A Texas mom of three is spreading a simple but important message about inclusion.
Jill Robbins, who blogs at Ripped Jeans and Bifocals, posted a photo of one of her children on Facebook.
“People, please teach your kids not to be jerks. Please,” she wrote in the caption.
Robbins introduced her 7-year-old adopted son Zack, who is about to start second grade. Zack has a limb difference ― his right hand is not completely formed.
“We adopted Zack when he was 2, and we honestly thought his limb difference was no big deal,” she wrote. “We’ve spent most of the last five years telling him to ‘put that down’ and ‘stop climbing that.’ He plays soccer and flag football. He does martial arts. He colors. He helps me in the kitchen. He carries his own laundry basket from his bedroom down to the laundry room.”
On Zack’s “meet your teacher” night, however, she realized others don’t see him the way she does. Robbins wrote:
He’d been telling me for weeks that he was afraid to go back to school. I brushed him off and it wasn’t until about thirty minutes before it was time to leave that I actually focused on his concerns. Because I’m busy. Because I’m being pulled in a gazillion different directions.
Because my limb difference child is normally confident and gregarious and I really don’t think of him as being different.
“People who are new to my school might stare at me and ask me questions about my little hand.”
“They might,” I answered. “That’s pretty normal, don’t you think? Your little hand is pretty different than what most people are used to seeing. It’s okay if they ask questions, right?”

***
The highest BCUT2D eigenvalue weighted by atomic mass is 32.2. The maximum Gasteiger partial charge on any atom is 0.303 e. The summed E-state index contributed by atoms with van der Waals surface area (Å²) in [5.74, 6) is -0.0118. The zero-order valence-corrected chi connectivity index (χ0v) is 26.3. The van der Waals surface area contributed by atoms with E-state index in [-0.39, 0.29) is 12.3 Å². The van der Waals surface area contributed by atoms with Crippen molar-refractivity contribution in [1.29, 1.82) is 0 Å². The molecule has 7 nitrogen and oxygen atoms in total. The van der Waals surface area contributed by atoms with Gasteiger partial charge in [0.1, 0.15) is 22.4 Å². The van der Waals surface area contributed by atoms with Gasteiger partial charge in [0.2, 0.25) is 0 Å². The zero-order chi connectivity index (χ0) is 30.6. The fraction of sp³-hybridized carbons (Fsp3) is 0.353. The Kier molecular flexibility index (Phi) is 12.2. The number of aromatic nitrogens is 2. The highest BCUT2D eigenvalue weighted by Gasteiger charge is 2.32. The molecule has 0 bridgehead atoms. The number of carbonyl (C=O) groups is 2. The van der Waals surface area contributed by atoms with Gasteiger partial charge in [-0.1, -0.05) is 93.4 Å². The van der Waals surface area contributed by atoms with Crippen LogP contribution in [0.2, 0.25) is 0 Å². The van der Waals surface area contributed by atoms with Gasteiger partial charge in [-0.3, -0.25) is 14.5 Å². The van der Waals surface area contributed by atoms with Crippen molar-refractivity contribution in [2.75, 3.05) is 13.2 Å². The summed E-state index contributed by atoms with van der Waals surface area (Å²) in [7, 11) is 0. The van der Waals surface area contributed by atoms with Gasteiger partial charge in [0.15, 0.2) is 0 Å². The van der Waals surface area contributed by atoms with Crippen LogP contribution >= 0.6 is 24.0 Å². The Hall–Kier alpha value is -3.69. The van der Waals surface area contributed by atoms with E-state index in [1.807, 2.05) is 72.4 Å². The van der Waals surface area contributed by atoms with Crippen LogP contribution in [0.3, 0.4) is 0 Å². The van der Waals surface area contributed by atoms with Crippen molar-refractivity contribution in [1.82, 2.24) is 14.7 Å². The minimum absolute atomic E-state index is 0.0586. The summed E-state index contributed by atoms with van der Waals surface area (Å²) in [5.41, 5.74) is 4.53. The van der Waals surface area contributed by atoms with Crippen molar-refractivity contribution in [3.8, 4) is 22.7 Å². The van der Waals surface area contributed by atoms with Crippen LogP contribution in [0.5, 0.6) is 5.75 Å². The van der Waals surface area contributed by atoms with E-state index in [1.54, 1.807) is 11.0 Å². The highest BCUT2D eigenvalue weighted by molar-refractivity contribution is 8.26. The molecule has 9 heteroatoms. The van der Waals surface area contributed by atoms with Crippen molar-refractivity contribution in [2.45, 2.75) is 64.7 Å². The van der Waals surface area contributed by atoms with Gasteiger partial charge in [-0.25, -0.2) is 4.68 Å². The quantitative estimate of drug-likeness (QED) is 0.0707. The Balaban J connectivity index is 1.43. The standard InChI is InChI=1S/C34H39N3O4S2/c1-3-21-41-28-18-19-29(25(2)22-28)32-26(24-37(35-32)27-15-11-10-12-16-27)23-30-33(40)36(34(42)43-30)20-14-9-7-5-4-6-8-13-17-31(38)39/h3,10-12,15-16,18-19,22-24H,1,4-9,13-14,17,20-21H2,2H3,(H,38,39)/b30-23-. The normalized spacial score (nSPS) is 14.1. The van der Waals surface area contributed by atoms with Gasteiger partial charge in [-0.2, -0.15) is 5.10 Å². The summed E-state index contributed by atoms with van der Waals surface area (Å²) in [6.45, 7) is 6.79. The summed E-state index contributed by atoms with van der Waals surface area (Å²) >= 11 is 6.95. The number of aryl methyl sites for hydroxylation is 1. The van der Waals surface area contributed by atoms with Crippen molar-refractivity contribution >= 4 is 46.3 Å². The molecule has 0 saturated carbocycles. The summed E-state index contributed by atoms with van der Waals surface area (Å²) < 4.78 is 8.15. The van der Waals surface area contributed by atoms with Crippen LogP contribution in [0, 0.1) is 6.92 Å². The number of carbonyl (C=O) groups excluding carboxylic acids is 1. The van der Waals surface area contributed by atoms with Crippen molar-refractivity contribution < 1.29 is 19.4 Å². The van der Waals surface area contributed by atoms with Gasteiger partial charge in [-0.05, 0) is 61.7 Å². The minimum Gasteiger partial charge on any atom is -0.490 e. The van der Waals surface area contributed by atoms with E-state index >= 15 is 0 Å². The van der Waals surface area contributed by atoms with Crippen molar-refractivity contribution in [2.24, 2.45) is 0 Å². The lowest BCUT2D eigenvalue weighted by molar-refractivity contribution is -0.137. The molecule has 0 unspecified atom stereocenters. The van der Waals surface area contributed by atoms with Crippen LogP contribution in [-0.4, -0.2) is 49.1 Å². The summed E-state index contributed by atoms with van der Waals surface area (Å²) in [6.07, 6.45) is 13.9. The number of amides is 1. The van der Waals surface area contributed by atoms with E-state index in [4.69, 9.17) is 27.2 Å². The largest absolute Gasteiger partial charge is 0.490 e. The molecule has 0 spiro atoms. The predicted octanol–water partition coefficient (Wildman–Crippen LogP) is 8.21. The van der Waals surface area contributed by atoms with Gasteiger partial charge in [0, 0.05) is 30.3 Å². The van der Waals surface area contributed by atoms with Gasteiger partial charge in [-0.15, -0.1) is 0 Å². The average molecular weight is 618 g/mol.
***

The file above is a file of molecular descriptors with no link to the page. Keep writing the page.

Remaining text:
He paused. “Yes. It’s okay if they ask questions but I get tired of saying “this is the way I was born.” Is it okay if I’m tired of answering questions?”
“It’s okay that you feel like that,” I answered. “But people who don’t know you are still going to be curious.”
“Please don’t let them be mean to me, Mommy.”
This is the part of the story where my heart sinks to the pit of my stomach.
Zack revealed to his mom that some kids had taunted him at camp over the summer. “He’s a sensitive kid, so it’s hard for me to determine whether or not it was taunting or just curiosity, based on second hand information,” she wrote.
Regardless, Robbins shared a takeaway from this discussion: “Ask questions and be curious about people who look different [than] you look. But before you stop to ask questions, consider that there is a living, feeling person on the other end.”
She also urged other parents who have a child that’s a little different to pay attention to their kids’ experiences and feelings. “Their perception of being taunted or ostracized MATTERS,” she wrote. “Listen.”
Robbins concluded by reiterating her initial message to all parents. “And please ... don’t let your kids be jerks,” she wrote. “Talk to them about differences and inclusion.”
Robbins told HuffPost she’s been happy to see positive comments on her Facebook post. She’s also received some direct messages from other moms of children with limb differences, and one adult woman wrote a note to her son about her life and experiences with limb differences.
“I think moms of kids with physical differences have that anxiety about whether their kid will be accepted or picked on,” she explained. “We’re all different but when you’ve got something obvious like a limb difference, you are constantly managing your reactions or other people’s reactions straight away ... It might not be the first thing people notice about him when he goes into a new setting but people normally notice pretty quickly.”
Although it’s perfectly normal to be curious about differences, Robbins said it’s hard with young kids, who don’t have filters. “We get that people are curious about him but the curiosity and the fishbowl effect bother him sometimes,” she explained.
While her post resonated with special needs and adoptive parents, Robbins believes her message of inclusion is important for all parents trying to raise good children.
Said the mom, “I guess I meant it quite literally ― teach your kids not to be jerks and that there’s a person on the other end of your questions. I think we forget that sometimes.”